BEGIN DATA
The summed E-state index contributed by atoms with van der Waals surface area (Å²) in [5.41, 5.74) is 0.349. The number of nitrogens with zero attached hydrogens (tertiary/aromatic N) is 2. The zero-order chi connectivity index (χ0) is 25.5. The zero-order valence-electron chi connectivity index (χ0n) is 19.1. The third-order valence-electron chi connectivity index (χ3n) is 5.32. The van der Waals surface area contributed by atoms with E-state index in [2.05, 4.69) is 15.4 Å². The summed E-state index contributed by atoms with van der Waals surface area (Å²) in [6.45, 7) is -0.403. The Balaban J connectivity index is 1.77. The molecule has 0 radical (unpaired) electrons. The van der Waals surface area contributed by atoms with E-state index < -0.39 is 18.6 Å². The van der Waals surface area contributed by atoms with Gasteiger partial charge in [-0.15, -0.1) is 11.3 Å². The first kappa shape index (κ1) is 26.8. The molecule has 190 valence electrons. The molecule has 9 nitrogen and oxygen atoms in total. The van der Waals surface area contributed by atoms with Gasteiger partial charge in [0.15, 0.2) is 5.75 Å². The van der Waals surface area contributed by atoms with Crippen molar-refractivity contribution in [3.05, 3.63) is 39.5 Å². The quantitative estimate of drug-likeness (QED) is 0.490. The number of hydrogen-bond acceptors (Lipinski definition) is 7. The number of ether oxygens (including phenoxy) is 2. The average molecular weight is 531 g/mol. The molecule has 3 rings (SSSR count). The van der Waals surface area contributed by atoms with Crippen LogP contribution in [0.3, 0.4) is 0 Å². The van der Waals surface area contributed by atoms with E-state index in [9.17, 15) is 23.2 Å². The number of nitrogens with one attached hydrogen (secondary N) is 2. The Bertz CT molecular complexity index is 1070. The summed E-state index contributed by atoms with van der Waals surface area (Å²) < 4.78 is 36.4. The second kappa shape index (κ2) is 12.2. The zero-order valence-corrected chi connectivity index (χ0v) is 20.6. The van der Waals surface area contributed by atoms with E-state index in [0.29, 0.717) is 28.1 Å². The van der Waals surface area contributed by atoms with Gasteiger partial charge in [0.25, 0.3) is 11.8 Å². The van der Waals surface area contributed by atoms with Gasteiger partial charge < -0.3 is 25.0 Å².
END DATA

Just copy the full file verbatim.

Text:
The summed E-state index contributed by atoms with van der Waals surface area (Å²) in [5.41, 5.74) is 0.349. The number of nitrogens with zero attached hydrogens (tertiary/aromatic N) is 2. The zero-order chi connectivity index (χ0) is 25.5. The zero-order valence-electron chi connectivity index (χ0n) is 19.1. The third-order valence-electron chi connectivity index (χ3n) is 5.32. The van der Waals surface area contributed by atoms with E-state index in [2.05, 4.69) is 15.4 Å². The summed E-state index contributed by atoms with van der Waals surface area (Å²) in [6.45, 7) is -0.403. The Balaban J connectivity index is 1.77. The molecule has 0 radical (unpaired) electrons. The van der Waals surface area contributed by atoms with E-state index < -0.39 is 18.6 Å². The van der Waals surface area contributed by atoms with Gasteiger partial charge in [-0.15, -0.1) is 11.3 Å². The first kappa shape index (κ1) is 26.8. The molecule has 190 valence electrons. The molecule has 9 nitrogen and oxygen atoms in total. The van der Waals surface area contributed by atoms with Gasteiger partial charge in [0.15, 0.2) is 5.75 Å². The van der Waals surface area contributed by atoms with Crippen molar-refractivity contribution in [3.05, 3.63) is 39.5 Å². The quantitative estimate of drug-likeness (QED) is 0.490. The number of hydrogen-bond acceptors (Lipinski definition) is 7. The number of ether oxygens (including phenoxy) is 2. The average molecular weight is 531 g/mol. The molecule has 3 rings (SSSR count). The van der Waals surface area contributed by atoms with Crippen LogP contribution in [0.3, 0.4) is 0 Å². The van der Waals surface area contributed by atoms with E-state index in [9.17, 15) is 23.2 Å². The number of nitrogens with one attached hydrogen (secondary N) is 2. The Bertz CT molecular complexity index is 1070. The summed E-state index contributed by atoms with van der Waals surface area (Å²) < 4.78 is 36.4. The second kappa shape index (κ2) is 12.2. The zero-order valence-corrected chi connectivity index (χ0v) is 20.6. The van der Waals surface area contributed by atoms with E-state index in [0.29, 0.717) is 28.1 Å². The van der Waals surface area contributed by atoms with Gasteiger partial charge in [0.25, 0.3) is 11.8 Å². The van der Waals surface area contributed by atoms with Gasteiger partial charge < -0.3 is 25.0 Å².